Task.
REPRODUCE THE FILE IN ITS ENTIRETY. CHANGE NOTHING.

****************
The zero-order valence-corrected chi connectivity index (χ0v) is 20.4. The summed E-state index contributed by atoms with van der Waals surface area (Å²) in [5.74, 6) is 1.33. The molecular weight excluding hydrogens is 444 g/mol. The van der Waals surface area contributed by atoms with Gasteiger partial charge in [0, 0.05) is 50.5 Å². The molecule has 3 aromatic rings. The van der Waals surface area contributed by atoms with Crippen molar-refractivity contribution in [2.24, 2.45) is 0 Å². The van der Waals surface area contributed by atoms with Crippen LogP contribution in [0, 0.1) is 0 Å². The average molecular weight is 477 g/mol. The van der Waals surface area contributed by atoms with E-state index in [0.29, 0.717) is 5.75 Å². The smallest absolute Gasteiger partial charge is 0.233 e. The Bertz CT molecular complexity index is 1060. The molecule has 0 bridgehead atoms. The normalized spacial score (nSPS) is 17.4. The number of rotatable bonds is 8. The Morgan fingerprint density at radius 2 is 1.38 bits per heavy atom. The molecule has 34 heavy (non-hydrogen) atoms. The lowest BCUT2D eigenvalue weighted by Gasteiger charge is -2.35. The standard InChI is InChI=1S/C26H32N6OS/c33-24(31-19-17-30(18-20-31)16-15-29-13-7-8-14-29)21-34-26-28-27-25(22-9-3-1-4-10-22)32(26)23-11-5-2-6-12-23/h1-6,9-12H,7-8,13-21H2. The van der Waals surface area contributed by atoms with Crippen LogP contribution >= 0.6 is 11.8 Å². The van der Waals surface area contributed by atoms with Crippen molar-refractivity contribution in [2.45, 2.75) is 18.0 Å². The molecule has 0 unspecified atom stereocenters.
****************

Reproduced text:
The zero-order valence-corrected chi connectivity index (χ0v) is 20.4. The summed E-state index contributed by atoms with van der Waals surface area (Å²) in [5.74, 6) is 1.33. The molecular weight excluding hydrogens is 444 g/mol. The van der Waals surface area contributed by atoms with Gasteiger partial charge in [0, 0.05) is 50.5 Å². The molecule has 3 aromatic rings. The van der Waals surface area contributed by atoms with Crippen molar-refractivity contribution in [2.24, 2.45) is 0 Å². The van der Waals surface area contributed by atoms with Crippen LogP contribution in [0, 0.1) is 0 Å². The average molecular weight is 477 g/mol. The van der Waals surface area contributed by atoms with E-state index in [0.29, 0.717) is 5.75 Å². The smallest absolute Gasteiger partial charge is 0.233 e. The Bertz CT molecular complexity index is 1060. The molecule has 0 bridgehead atoms. The normalized spacial score (nSPS) is 17.4. The number of rotatable bonds is 8. The Morgan fingerprint density at radius 2 is 1.38 bits per heavy atom. The molecule has 34 heavy (non-hydrogen) atoms. The lowest BCUT2D eigenvalue weighted by Gasteiger charge is -2.35. The standard InChI is InChI=1S/C26H32N6OS/c33-24(31-19-17-30(18-20-31)16-15-29-13-7-8-14-29)21-34-26-28-27-25(22-9-3-1-4-10-22)32(26)23-11-5-2-6-12-23/h1-6,9-12H,7-8,13-21H2. The van der Waals surface area contributed by atoms with Crippen LogP contribution >= 0.6 is 11.8 Å². The van der Waals surface area contributed by atoms with Crippen molar-refractivity contribution in [2.45, 2.75) is 18.0 Å². The molecule has 0 unspecified atom stereocenters.